Generally speaking, the cheaper your camera the more critical it is you get your settings right. Consumer cameras are capable of terrific results, often times nearly matching their more expensive siblings, but exposure is one thing you can’t afford to ignore. The high compression and low bit depth of these cameras can really make a poorly shot image unsalvageable.
You are wise to use something objective and accurate to gauge your exposure. Your eye does not qualify. The camera has its own built-in metering systems (“reflective” meters) and external light meters (“incident” or “reflective”) can also be used.
Exposing an image as brightly as possible without clipping is generally best practice. This technique of “Expose To The Right” or ETTR simply means exposing so the histogram scope on the camera shows your image pushed to the right as far as possible. In post you then pull the image (similar to a film technique called “pull processing”) to get back to the correct exposure. The problem with this exposure technique is that once you clip, all data is completely gone and the image can look nasty and “digital”. So if you shoot this way to get the least amount of noise in your shadows, make absolutely certain you are not clipping important highlights. Beans.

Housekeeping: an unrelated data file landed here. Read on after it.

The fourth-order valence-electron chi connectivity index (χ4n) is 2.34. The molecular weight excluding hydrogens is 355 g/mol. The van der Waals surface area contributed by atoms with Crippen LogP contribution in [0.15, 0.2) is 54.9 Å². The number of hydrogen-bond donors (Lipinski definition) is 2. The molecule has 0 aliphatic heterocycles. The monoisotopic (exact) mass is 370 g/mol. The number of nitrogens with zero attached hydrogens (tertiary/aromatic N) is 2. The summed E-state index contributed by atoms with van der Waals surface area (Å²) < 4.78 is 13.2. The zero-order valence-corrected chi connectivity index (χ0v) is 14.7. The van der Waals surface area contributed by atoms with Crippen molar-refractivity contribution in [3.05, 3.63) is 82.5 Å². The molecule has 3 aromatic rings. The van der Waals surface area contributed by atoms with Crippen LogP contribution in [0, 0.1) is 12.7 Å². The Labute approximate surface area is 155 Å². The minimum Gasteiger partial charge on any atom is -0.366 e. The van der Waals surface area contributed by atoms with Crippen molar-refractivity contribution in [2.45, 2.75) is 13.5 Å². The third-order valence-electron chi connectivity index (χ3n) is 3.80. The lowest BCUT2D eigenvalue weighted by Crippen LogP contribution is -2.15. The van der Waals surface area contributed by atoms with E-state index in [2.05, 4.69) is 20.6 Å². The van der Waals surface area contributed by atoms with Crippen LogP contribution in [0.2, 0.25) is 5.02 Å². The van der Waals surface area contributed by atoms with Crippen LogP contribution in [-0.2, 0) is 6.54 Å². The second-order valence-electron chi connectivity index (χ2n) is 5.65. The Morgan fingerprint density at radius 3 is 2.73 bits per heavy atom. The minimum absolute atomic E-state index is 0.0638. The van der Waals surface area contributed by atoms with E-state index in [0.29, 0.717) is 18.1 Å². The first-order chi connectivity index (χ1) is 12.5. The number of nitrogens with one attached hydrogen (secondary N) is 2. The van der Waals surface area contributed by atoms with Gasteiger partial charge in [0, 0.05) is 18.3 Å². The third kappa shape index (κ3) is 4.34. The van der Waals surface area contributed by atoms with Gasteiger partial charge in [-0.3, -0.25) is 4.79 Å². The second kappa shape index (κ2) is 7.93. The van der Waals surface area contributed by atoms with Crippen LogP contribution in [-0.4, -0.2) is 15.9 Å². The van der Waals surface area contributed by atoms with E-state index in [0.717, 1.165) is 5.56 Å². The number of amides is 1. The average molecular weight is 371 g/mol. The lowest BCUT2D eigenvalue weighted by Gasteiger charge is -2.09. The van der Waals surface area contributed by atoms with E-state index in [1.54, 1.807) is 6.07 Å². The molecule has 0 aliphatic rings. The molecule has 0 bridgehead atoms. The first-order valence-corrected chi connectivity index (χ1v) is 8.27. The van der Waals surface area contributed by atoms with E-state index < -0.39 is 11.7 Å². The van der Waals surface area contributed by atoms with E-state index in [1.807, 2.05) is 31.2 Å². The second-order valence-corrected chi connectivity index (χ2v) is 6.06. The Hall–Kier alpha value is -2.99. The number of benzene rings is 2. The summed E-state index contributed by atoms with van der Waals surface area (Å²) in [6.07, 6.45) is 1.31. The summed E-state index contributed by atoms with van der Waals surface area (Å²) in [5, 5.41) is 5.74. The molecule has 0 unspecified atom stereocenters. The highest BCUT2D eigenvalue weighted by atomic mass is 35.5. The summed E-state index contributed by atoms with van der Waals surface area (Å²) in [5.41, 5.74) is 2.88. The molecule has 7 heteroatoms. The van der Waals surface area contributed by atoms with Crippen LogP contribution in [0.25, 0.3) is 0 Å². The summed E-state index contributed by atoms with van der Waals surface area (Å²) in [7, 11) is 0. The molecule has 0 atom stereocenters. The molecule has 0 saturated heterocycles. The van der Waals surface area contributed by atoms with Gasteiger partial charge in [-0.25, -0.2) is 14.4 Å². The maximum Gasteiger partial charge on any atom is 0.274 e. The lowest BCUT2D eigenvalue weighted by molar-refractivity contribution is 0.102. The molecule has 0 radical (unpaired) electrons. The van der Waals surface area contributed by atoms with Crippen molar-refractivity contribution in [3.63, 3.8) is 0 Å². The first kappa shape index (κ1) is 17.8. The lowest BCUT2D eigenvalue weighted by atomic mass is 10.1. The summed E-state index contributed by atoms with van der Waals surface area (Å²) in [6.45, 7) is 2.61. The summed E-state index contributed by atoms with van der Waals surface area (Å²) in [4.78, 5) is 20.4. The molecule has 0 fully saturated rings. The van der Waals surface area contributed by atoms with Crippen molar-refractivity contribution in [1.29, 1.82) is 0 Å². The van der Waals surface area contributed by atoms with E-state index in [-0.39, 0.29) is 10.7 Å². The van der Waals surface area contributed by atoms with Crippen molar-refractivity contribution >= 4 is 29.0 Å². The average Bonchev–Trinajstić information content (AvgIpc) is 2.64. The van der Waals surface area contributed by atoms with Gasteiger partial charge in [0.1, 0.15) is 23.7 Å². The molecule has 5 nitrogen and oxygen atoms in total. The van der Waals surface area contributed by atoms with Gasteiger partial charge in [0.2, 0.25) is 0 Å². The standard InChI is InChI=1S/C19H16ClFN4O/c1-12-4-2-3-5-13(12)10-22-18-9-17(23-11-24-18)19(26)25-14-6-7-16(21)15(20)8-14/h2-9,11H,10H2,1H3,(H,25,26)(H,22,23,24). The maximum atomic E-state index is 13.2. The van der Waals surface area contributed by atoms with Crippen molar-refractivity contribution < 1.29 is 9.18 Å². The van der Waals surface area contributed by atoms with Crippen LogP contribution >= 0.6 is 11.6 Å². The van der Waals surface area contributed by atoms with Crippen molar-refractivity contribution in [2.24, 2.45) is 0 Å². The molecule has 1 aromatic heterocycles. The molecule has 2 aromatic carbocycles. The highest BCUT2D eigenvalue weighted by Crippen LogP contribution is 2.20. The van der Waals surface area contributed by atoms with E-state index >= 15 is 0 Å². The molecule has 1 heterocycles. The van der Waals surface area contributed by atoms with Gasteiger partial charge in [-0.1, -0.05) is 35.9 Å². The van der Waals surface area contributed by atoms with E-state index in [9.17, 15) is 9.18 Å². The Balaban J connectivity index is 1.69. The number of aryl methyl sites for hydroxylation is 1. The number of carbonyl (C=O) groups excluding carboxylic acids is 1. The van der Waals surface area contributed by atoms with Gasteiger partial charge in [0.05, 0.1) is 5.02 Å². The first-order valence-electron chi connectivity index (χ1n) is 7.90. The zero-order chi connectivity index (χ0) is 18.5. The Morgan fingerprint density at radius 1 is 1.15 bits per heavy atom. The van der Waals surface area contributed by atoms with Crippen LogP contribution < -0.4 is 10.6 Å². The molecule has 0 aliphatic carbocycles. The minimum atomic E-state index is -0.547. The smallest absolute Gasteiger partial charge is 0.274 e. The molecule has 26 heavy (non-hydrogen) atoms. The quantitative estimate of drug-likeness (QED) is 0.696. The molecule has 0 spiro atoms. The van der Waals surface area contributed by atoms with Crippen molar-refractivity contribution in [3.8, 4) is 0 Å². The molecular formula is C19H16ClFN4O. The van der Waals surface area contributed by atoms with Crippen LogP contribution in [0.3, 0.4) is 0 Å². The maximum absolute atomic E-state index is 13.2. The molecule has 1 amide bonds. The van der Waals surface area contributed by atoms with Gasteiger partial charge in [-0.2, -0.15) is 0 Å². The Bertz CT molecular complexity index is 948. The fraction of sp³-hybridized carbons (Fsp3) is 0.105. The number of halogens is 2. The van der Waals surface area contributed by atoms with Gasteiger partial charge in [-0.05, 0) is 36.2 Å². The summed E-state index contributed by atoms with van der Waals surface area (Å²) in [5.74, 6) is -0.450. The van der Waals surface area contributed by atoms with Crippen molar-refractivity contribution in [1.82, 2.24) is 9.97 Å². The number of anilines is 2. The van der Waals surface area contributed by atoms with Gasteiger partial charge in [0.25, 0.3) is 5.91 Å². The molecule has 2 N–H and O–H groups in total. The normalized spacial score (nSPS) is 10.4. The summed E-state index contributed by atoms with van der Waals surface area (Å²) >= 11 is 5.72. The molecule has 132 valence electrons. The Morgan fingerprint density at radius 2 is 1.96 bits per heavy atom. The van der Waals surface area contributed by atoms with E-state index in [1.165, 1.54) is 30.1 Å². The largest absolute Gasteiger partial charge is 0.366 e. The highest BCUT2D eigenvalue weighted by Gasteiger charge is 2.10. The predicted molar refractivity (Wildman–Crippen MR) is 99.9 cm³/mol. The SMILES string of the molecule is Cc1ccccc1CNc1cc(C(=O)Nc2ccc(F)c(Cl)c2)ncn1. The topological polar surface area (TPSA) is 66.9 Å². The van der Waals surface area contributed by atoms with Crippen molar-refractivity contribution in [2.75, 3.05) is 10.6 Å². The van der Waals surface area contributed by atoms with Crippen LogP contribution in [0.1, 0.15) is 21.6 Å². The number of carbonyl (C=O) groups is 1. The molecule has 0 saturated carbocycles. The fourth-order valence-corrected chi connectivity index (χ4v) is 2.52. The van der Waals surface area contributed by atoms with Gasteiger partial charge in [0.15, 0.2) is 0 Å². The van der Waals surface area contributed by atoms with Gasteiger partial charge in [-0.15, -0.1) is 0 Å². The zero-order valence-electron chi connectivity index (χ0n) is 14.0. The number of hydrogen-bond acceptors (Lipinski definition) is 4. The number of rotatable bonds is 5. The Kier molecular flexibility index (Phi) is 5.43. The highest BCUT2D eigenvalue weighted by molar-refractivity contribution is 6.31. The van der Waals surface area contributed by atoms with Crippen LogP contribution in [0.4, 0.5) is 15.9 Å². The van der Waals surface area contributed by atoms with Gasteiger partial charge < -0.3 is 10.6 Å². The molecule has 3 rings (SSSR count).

Exposing log requires its own section (see the lesson on log) but the gist with log is this: consult your camera manufacturer’s documentation for the recommended level at which to expose an 18% gray card. This “middle gray” value is used to set your optimum exposure. Sometimes exposing one or two stops above this can help decrease noise, but it should be a very good guideline. If you don’t own a gray card then use the zebra setting on your camera.